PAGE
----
Recently on The Patrick Madrid Show, Patrick shared a passage from one of St. John Bosco’s documented dreams called The Road to Hell. In it, St. John describes in detail the journey from a state of grace and purity ultimately to a state of damnation and entrance into hell.
In his dream, St. John describes being awoken by a mysterious figure who led him to a great desert, devoid of life of any kind. As they walked, they came to a beautiful road. The road was guarded with beautiful hedges, roses, and other flowers. St. John notices that the road is ever so slightly sloping downhill. As time passes, the slope gradually became steeper and steeper of a slope.
St. John also began to notice other people around him on the road. One by one, they fell, each one hurdling towards the distant precipice of the sloping hill. And over the edge and into a furnace they would drop. Upon further inspection, St. John noticed traps and tripwires everywhere. Everyone he noticed walked into a trap and was sent flying into the furnace. He tugged on the traps, eventually loosening one and exposing that all of the traps were connected to one great monster, the devil himself.
“Carefully examining many of the traps, I saw that each bore an inscription: Pride, Disobedience, Envy, Sixth Commandment, Theft, Gluttony, Sloth, Anger and so on. Stepping back a bit to see which ones trapped the greater number of boys, I discovered that the most dangerous were those of impurity, disobedience, and pride.” (St. John Bosco, The Road to Hell)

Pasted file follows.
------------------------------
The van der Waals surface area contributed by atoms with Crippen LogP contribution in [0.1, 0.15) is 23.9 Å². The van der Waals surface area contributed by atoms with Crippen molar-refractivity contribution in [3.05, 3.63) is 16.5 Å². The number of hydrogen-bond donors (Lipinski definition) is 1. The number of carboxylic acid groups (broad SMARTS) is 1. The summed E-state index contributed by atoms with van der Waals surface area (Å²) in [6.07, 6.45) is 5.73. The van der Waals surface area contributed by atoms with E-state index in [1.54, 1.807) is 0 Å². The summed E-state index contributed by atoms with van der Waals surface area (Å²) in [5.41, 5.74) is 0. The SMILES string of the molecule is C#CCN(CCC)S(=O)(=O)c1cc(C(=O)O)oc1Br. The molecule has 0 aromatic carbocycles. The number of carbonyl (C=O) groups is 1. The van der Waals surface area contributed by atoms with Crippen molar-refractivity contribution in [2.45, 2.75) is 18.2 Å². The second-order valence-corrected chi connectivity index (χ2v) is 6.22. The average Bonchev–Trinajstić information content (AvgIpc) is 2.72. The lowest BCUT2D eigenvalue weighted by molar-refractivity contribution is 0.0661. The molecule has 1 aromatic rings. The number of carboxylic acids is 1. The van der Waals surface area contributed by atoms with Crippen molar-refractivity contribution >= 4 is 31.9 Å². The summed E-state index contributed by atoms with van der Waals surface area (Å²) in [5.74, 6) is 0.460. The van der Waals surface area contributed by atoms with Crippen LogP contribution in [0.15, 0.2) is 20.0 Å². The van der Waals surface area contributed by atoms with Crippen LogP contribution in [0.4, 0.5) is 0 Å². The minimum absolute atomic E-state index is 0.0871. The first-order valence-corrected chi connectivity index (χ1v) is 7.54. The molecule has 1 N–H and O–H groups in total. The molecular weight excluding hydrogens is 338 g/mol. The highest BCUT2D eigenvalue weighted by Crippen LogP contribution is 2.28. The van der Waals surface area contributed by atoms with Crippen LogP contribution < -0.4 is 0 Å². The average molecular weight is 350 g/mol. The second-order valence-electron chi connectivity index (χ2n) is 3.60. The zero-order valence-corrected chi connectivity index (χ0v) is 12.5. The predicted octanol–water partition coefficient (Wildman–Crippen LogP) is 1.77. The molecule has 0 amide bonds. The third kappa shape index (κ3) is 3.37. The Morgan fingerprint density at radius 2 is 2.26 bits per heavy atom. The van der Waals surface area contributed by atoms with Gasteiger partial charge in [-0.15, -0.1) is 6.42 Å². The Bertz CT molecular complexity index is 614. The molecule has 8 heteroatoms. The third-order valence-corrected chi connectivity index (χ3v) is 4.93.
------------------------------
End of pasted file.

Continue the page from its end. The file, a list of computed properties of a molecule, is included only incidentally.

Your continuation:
As St. John and his guide walked on, the roses became scarcer. Thorns began to crop up. As the incline became more severe, St. John became more apprehensive about continuing this journey. But after some convincing, he and his guide both made it to the bottom of the road. And there, looming before them, was a great building clouded in smoke and scarlet flames that licked the sky from behind the walls.
Inscriptions on the gates read “The place of no reprieve”, “Depart from me, ye cursed, into everlasting fire, which was prepared for the devil and his angels” (Matthew 25: 41), and “Every tree that yielded not good fruit, shall be cut down, and shall be cast into the fire.” (Matthew 7: 19)
As St. stood there, he witnessed boys, one after another, rushing headlong into the fiery portals of eternal torment. The guide warned St. John that he is not able to stop somebody from fleeing from the just punishment of God which can pierce even the gates of hell. This is merely their outcome should they die right now. They still have time to repent from their sinful ways.
“‘Then is there no way to save these unfortunate lads? Please, tell me what I can do for them.’
‘They have superiors; let them obey them. They have rules; let them observe them. They have the sacraments; let them receive them.’”
Patrick compared this terrifying vision of hell with the path on which much of today’s youth walks. Tragically, they have been born in an era where many are unconcerned with their eternal salvation. Too early, they’ve been overexposed to the world and what it has to offer, before being taught how to navigate good and evil, virtues and vices, joy and misery.
Patrick pointed to the idea that in St. John’s dream, sins of impurity and obedience are what the youth struggle most with. Sure enough, that’s still true today. Smartphones, TikTok, social media, and porn are more rampant than ever and it’s clear as day that these entities do not have our children’s well-being in mind. The road to hell is slippery and it is the duty of well-informed Catholics to help young people find the truth and pursue it until the day they die.
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